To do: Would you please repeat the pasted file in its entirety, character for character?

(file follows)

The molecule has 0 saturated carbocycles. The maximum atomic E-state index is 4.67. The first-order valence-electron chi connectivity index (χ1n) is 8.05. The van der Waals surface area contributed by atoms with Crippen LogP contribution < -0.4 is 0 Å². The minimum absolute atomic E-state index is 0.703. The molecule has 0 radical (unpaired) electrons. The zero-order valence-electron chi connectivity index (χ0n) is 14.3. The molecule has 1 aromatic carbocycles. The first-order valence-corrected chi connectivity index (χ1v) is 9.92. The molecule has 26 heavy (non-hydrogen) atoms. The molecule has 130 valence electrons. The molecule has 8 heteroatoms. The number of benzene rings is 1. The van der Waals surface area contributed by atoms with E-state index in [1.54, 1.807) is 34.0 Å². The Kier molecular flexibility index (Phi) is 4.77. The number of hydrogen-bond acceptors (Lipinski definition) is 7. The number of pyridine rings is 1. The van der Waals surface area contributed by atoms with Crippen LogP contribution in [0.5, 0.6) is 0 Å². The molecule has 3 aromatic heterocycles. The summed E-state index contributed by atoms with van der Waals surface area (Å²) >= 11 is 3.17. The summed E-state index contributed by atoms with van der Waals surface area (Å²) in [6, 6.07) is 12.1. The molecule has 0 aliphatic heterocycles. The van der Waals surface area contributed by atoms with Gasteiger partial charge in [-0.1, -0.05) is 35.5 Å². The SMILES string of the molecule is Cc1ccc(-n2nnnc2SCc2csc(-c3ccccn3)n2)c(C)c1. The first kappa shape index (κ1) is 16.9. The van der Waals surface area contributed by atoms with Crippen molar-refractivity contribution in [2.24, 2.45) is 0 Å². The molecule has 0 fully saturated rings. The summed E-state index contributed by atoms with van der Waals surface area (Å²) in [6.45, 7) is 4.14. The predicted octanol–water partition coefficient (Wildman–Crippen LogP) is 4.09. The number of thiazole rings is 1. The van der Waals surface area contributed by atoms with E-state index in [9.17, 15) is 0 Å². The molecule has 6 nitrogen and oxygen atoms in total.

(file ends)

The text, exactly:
The molecule has 0 saturated carbocycles. The maximum atomic E-state index is 4.67. The first-order valence-electron chi connectivity index (χ1n) is 8.05. The van der Waals surface area contributed by atoms with Crippen LogP contribution < -0.4 is 0 Å². The minimum absolute atomic E-state index is 0.703. The molecule has 0 radical (unpaired) electrons. The zero-order valence-electron chi connectivity index (χ0n) is 14.3. The molecule has 1 aromatic carbocycles. The first-order valence-corrected chi connectivity index (χ1v) is 9.92. The molecule has 26 heavy (non-hydrogen) atoms. The molecule has 130 valence electrons. The molecule has 8 heteroatoms. The number of benzene rings is 1. The van der Waals surface area contributed by atoms with E-state index in [1.54, 1.807) is 34.0 Å². The Kier molecular flexibility index (Phi) is 4.77. The number of hydrogen-bond acceptors (Lipinski definition) is 7. The number of pyridine rings is 1. The van der Waals surface area contributed by atoms with Crippen LogP contribution in [0.5, 0.6) is 0 Å². The molecule has 3 aromatic heterocycles. The summed E-state index contributed by atoms with van der Waals surface area (Å²) >= 11 is 3.17. The summed E-state index contributed by atoms with van der Waals surface area (Å²) in [6, 6.07) is 12.1. The molecule has 0 aliphatic heterocycles. The van der Waals surface area contributed by atoms with Gasteiger partial charge in [-0.1, -0.05) is 35.5 Å². The SMILES string of the molecule is Cc1ccc(-n2nnnc2SCc2csc(-c3ccccn3)n2)c(C)c1. The first kappa shape index (κ1) is 16.9. The van der Waals surface area contributed by atoms with Crippen molar-refractivity contribution in [2.24, 2.45) is 0 Å². The molecule has 0 fully saturated rings. The summed E-state index contributed by atoms with van der Waals surface area (Å²) in [6.45, 7) is 4.14. The predicted octanol–water partition coefficient (Wildman–Crippen LogP) is 4.09. The number of thiazole rings is 1. The van der Waals surface area contributed by atoms with E-state index in [9.17, 15) is 0 Å². The molecule has 6 nitrogen and oxygen atoms in total.